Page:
It’s time for Part Two of Our Favourite Castles blog series – and this time we’re looking at our favourite Castles in Wales!
Did you know Wales holds the record for the most castles per square mile than anywhere else in the world? That’s a lot of castles!
In reality, these can be anything from little more than a ruin, to the absolutely stunning Caernarfon Castle.
Historically, they were built for defence and protection, and to remind everyone who was in charge by demonstrating their wealth and power. But today, they are great tourist attractions and it’s fascinating to be able to step back in time and see how people lived in the past.
So here are some of our favourites:
Picton Castle & Gardens is lesser known than some castles on our list, but it is a firm favourite and well worth a visit! A hidden gem in Pembrokeshire, South Wales, this Castle was built in the 12th Century and is a blend of different styles over the centuries. It is most famous for its stunning gardens spanning 60 acres and including formal lawns and the Walled Garden, Jungle Garden and the wilder Peach House Wood. It is considered one of the most beautiful and atmospheric gardens in Wales.
In the summer months, the Castle is open for guided tours where you can discover more about its history and hidden secrets, and in recent years it also served as a lunch venue during the visit of HM The Queen and Duke of Edinburgh.
It is also home to the ‘Picton Renoir’ – a painting believed to be by Renoir which featured on TV series Fake or Fortune in 2015. There has been much doubt over the years as to whether this painting is genuine, and ultimately on the TV series the two major art world authorities (who would need to both authenticate the work for it to be accepted as a Renoir), could not agree.
Unfortunately the painting can’t be sold as a Renoir without both endorsements, therefore it remains at Picton. But this does mean that during your visit, you can take a look at the painting and see what you think!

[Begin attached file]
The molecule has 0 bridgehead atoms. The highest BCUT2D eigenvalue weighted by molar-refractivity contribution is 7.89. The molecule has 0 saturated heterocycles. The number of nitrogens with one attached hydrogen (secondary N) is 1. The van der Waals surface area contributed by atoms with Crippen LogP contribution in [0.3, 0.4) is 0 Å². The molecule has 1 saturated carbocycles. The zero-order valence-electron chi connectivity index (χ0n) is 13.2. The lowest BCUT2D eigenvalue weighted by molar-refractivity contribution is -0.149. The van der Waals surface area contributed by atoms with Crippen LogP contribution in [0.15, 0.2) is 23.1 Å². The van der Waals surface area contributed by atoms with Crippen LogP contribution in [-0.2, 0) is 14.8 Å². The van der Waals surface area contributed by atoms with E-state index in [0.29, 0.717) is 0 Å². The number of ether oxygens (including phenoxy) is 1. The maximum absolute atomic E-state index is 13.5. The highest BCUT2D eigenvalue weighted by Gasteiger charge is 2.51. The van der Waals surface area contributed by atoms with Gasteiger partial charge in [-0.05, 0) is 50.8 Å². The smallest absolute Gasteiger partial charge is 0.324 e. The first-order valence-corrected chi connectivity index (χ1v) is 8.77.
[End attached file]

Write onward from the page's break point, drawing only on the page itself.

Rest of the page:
Caernarfon Castle is probably one of the most stunning Castles in Wales and is recognised as one of the greatest buildings of the Middle Ages, which is all the more amazing as it was never finished! Construction began in 1283 on the orders of Edward I after he conquered Wales following bitter wars with the Welsh princes, and was part of his ring of castles built to consolidate his position and control the Welsh population. These castles were also strategically situated close to water so that they could be supplied by sea rather than the risky and vulnerable land routes.
Along with Beaumaris, Harlech, and Conwy, Caernarfon Castle is designated a UNESCO World Heritage Site, and remains one of the best externally preserved fortresses in Britain.
Today, Caernarfon Castle is also home to the Welch Fusiliers Museum, which charts 300 years of military history from this famed Welsh regiment.
Top tip: make sure you wander across to the opposite site of the river to fully appreciate the waterfront location of this stunning castle!
I’ll let you into a little secret – Dolbadarn is probably one of my all-time favourite castles. Today it is little more than a ruin, but it was an important position both strategically and as a symbol of power and authority. Dolbadarn lies on the shore of Llyn Padarn at the foot of Llanberis Pass, and would have been vitally important to control both military and trade access through the mountains.
It was built by Llywelyn the Great in the early 13th century and is considered one of the best surviving examples of a Welsh round tower. After falling into ruin in the 18th century, it became celebrated as a location for painters and, most famously, was painted by JMW Turner in 1800.
Conwy Castle is the second of the ‘ring of iron’ Castles around the north of Wales built by Edward I to suppress the welsh princes and their uprisings against the English. It is exceptionally well preserved and contains one of the most intact set of medieval royal apartments in Wales.
For the full experience, and thanks to restored spiral staircases, you can walk a complete circuit of the battlements of Conwy Castle, with stunning views across both the distant mountains of Snowdonia and the narrow streets of Conwy, its unbroken ring of town walls and beautiful harbour.
Well worth a visit.
Laugharne Castle is most famous for its connection with the poet Dylan Thomas, who lived in Laugharne and wrote Portrait of the Artist as a Young Dog in the castle summerhouse.
The rugged ruins we see today were built in the 13th century, but it was originally constructed as an earthwork fortress in 1116 as part of a chain of Norman Castles along the south wales coast. It was eventually converted into a Tudor mansion, but during the English Civil War it was captured by Royalists and after a week-long siege, it was taken by the Parliamentarians, and partially destroyed to prevent future use.
The castle was left as a romantic ruin with Castle House being built nearby in the 1730s, and today it is a Grade I listed building, open to visitors between April and October.
If you missed Part One, you can check out our Favourite Scottish Castles here
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